Apollo
Architecture

Ruins and reconstruction at the Neues Museum

30 November 2015

From the December issue of Apollo: preview and subscribe here

In the years since the Neues Museum reopened in 2009, the reconstruction job overseen by David Chipperfield Architects has become a reliable symbol for the continuing task of Vergangenheitsbewältigung – the coming to terms with the past that has been a keynote of post-war German culture. In the architectural firm’s own words, the reconstruction called for ‘a multidisciplinary interaction between repairing, conserving, restoring and recreating’. The original Neues Museum, designed by Friedrich August Stüler in the 1840s, had been severely damaged and in parts completely destroyed by Allied bombings in 1943–45; it was left to decay under the DDR. Only in 1997, post-unification, did reconstruction begin, and Chipperfield’s bold decision was to leave the ruins, bomb-holes and bullet-marks in place and rebuild around them. The building is simultaneously remnant and monument, a showcase for historical artefacts which itself embodies Europe’s disastrous history.

On the raw, drizzly afternoon when I last visited – implacable November weather! – Museum Island barely seemed to be above water level. The grand structures of the state museums, built on marshland in the middle of the Spree, were sunk in fog. Coming out from the S-Bahn and crossing the bridge, I found it hard to believe that so many visual artists could be drawn to a city with so little natural light for so much of the year. Yet the day was well suited to a trip to the Neues Museum. Filtered through this gauzy light, the present seemed already nostalgic, its outlines soft and instagrammatic.

Currently nestled among the Neues Museum’s permanent holdings in the Ancient Egyptian galleries are 22 new oil paintings by Gleb Bas, an artist born in Kiev in 1980. The exhibition is called ‘Changing Identities’ (until 10 January 2016). Each painting takes a face from one of the Egyptian busts or statues and overlays it, using a variety of techniques, with the face of a living model to create a composite image. So, the head of a bust of Pharaoh Amasis II (570–526 BC) is layered into a contemporary woman’s face (a Japanese woman, going by the name) in a portrait called Amasis / Nahoko (2014). The effect is haunting, not least in the movement between the ancient, alien artefacts which exist in three dimensions and modern portraits in flat pictorial space that hang alongside them. The exhibition invites sentimentality – one can imagine how it might promote a bland, Family-of-Man mythology of continuities between past and present – yet Bas’s sensitive handling of paint somehow manages to stress the strangeness of both past and present, their difference.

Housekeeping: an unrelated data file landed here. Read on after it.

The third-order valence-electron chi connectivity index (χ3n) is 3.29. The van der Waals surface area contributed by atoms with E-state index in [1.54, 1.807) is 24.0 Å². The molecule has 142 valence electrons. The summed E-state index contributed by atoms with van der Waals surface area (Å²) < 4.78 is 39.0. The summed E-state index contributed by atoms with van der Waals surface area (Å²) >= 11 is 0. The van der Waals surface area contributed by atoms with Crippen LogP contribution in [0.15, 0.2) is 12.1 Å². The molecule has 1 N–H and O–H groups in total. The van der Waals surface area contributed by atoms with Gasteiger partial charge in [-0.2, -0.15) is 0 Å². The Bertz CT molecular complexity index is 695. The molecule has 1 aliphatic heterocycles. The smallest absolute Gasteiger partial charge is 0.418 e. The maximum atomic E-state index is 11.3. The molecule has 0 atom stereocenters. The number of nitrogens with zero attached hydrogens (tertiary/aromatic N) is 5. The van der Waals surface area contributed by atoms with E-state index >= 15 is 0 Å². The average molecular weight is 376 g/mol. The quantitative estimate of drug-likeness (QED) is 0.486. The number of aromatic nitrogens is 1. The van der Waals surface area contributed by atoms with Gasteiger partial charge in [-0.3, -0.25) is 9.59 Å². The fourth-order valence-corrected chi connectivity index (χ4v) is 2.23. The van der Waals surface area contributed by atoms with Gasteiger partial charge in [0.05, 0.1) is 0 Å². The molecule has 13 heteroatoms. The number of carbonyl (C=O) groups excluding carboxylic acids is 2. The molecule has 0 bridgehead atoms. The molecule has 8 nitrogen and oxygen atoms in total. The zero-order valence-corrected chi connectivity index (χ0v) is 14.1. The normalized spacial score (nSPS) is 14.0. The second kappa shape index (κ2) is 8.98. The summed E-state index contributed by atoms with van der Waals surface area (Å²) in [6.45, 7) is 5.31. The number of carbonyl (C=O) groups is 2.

The most famous treasure of the Neues Museum – and perhaps the most famous instance of how strikingly present artefacts from the deep past can seem – is the bust of Queen Nefertiti sculpted by Thutmose in 1345 BC, found at Amarna in Egypt in 1912 by the German Egyptologist Ludwig Borchardt. ‘Suddenly we had in our hands the most living Egyptian artwork,’ Borchardt wrote in his diary after the discovery. ‘You cannot describe it with words.’

When I interviewed the American painter Alex Katz in Paris last year, he told me that he considered Thutmose his ‘number one artist’ in history – ‘because he models as good as Raphael, and his line has got so much power and energy’. The Nefertiti in the Neues Museum does indeed look rather like one of Katz’s models – impossibly fine-featured, vividly beautiful and rich, painted in colours that come out at you fast and unforgettably. When Katz spoke in praise of Thutmose, the artist was telling me something I already knew about him, from interviews he had given over the previous 10 or 20 years. It was a story about his own relation to form, to modelling and line, which he had been telling people, and therefore telling himself, for a long time.

Nefertiti often seems to serve this sort of role for people. ‘The world’s most beautiful woman’, ‘Berlin’s most famous inhabitant’. One can’t use the transport system without seeing her face on posters for The Wyld, Berlin’s latest Las Vegas-style spectacular: ‘Every night she comes to life as the extraterrestrials’ queen […] But where did she come from and what has kept her young for 3,400 years?’

Like most of us, her reasons for being in Berlin don’t bear that much examination. Egypt would like to have her back. She almost did go back in the 1930s, until Hitler put a stop to it, dreaming of a new Egyptian museum in Berlin with Nefertiti enthroned at the centre of a huge dome. In today’s Neues Museum, Nefertiti stands alone in the North Dome Room on the building’s top floor. In Berlin one often feels history layered into itself in ways that are painful to contemplate. It seems right that the ruins and the reconstruction are hard to tell apart.

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